Spring 2006

Generation disconnect

Perhaps the oral sex article would have raised awareness and maybe even spurred conversations between parents and kids (which could have been fodder for its own embarrassing moments issue). But that article has been censored on two separate occasions. Read more

Going public

“Public forum” may not be as titillating as the other two words that have been causing some controversy recently in high school media — oral sex — but they are more important because they can actually dictate whether a high school journalist has the First Amendment protection to write about oral sex (or teen pregnancy, divorce, teen suicide, etc.). Read more

Access granted

Lawmakers in Massachusetts and Georgia have pushed recently for greater access to campus crime information. A bill before the Massachusetts Legislature would make police departments at private schools in the state that have law enforcement authority subject to open records laws. A Senate vote on the Massachusetts bill has been postponed repeatedly. Read more

For the record: High school reporters use public records to enhance stories

One high school journalism expert agreed that public records are a resource that can be crucial for nailing a great story, but many high school reporters do not take advantage of public records often enough. Read more

The domain game

While most disputes involving student online content result in meetings, suspensions and in-school discipline, a handful of cases have moved to the courts, where students have challenged school punishment and cited their First Amendment right to express themselves online. Read more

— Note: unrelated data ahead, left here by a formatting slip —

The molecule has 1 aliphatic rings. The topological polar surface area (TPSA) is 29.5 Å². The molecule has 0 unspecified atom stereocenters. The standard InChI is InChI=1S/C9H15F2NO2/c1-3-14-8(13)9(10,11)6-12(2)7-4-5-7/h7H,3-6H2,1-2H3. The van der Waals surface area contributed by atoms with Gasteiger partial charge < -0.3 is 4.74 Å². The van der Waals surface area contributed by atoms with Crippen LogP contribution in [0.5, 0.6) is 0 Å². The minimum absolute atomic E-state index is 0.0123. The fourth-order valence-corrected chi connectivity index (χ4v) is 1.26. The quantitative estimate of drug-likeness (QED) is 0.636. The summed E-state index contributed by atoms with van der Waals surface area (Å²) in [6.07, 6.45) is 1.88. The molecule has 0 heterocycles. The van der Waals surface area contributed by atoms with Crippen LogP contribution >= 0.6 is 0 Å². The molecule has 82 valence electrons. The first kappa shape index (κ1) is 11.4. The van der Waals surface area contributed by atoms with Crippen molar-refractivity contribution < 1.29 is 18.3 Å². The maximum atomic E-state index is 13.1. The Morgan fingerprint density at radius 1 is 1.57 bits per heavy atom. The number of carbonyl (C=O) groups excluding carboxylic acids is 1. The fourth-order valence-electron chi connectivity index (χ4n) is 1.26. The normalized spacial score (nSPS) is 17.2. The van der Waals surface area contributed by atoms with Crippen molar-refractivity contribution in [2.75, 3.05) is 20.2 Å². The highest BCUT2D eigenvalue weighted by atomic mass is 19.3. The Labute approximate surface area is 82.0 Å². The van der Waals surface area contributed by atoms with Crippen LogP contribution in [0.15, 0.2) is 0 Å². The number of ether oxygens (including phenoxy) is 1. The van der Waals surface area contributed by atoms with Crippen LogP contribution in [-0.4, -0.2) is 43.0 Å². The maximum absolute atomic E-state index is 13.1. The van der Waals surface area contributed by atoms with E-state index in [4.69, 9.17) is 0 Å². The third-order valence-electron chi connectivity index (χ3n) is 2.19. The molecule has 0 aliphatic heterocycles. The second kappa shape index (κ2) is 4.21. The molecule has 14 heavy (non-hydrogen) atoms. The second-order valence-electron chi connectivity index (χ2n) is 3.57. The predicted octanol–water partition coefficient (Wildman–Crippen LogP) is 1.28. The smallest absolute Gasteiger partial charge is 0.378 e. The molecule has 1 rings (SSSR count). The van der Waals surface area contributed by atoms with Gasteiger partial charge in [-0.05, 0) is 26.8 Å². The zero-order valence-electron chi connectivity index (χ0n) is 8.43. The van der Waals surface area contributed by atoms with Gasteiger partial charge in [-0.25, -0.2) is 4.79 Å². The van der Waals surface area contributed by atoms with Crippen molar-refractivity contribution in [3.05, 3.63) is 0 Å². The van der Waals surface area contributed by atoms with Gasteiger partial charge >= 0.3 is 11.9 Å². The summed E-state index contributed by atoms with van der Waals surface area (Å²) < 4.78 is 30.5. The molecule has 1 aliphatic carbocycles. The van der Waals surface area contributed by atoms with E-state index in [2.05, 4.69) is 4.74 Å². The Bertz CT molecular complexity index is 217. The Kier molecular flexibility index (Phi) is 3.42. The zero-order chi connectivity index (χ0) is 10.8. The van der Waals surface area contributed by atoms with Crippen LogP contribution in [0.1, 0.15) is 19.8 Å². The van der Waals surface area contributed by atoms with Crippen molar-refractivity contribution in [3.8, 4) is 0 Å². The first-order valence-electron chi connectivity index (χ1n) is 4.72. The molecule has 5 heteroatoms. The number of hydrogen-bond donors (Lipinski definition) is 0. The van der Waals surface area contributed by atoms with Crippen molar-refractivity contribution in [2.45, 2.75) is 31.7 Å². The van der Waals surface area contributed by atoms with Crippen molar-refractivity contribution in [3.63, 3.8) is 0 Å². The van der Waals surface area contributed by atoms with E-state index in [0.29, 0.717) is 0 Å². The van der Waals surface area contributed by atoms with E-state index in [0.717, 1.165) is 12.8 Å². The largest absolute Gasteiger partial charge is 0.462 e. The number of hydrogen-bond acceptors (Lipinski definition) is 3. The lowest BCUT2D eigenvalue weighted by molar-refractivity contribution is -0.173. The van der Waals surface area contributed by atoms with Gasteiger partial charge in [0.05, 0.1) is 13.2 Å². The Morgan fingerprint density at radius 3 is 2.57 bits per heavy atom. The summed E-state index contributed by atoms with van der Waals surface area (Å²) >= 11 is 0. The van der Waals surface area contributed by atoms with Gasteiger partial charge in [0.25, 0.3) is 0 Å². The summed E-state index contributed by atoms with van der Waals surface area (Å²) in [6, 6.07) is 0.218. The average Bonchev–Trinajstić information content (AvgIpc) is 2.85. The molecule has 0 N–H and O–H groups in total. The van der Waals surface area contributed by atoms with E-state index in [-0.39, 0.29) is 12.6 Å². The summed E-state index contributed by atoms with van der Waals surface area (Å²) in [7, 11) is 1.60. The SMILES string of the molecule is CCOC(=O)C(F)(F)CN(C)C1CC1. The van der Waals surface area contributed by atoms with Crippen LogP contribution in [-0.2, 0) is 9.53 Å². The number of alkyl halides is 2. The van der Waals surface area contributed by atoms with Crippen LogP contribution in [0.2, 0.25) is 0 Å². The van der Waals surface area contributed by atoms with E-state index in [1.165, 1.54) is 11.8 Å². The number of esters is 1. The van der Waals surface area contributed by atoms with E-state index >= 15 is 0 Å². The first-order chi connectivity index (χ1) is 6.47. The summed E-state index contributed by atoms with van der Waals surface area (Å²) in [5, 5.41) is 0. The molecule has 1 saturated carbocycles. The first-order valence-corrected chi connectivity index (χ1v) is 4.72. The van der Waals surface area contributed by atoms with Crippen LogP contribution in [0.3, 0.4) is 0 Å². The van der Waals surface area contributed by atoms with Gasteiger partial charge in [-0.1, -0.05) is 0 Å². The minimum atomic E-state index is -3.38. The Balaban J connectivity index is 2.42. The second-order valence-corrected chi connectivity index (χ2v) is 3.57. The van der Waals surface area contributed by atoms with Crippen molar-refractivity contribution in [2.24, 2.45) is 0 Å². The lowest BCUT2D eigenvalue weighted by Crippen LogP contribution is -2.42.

Life after Hosty

Some student media at universities in Indiana, Illinois and Wisconsin may have felt left out in the cold after the U.S. Supreme Court declined to hear Hosty v. Carter in February. The case questioned the authority of administrators at an Illinois university to censor a student newspaper that published articles critical of the school. Read more

Contentious cartoons

Across the United States, college cartoonists like Keesee are dealing with offended readers, protests and scolding administrators over the content of cartoons. Read more

Open debate: Can Catholic schools handle it?

One organization’s efforts to push Catholic universities to adhere more strictly to the Church’s teachings have forced schools around the country to take sides in a debate on free expression. Read more

College Censorship In Brief

A New York appeals court on Jan. 19 ordered Le Moyne College in Syracuse, N.Y., to reinstate graduate student Scott McConnell a year after he was kicked out of the school’s education program for writing a paper advocating strict classroom discipline, including spanking. Read more

Illegal speech

All 50 states have civil libel laws that allow victims of allegedly defamatory statements to seek compensation from speakers. Criminal libel laws are different in that they allow the state to fine or imprison speakers of defamatory statements. Seventeen states, including Colorado, currently have criminal defamation laws, according to a December 2005 update on criminal defamation statutes by the Media Law Resource Center. Read more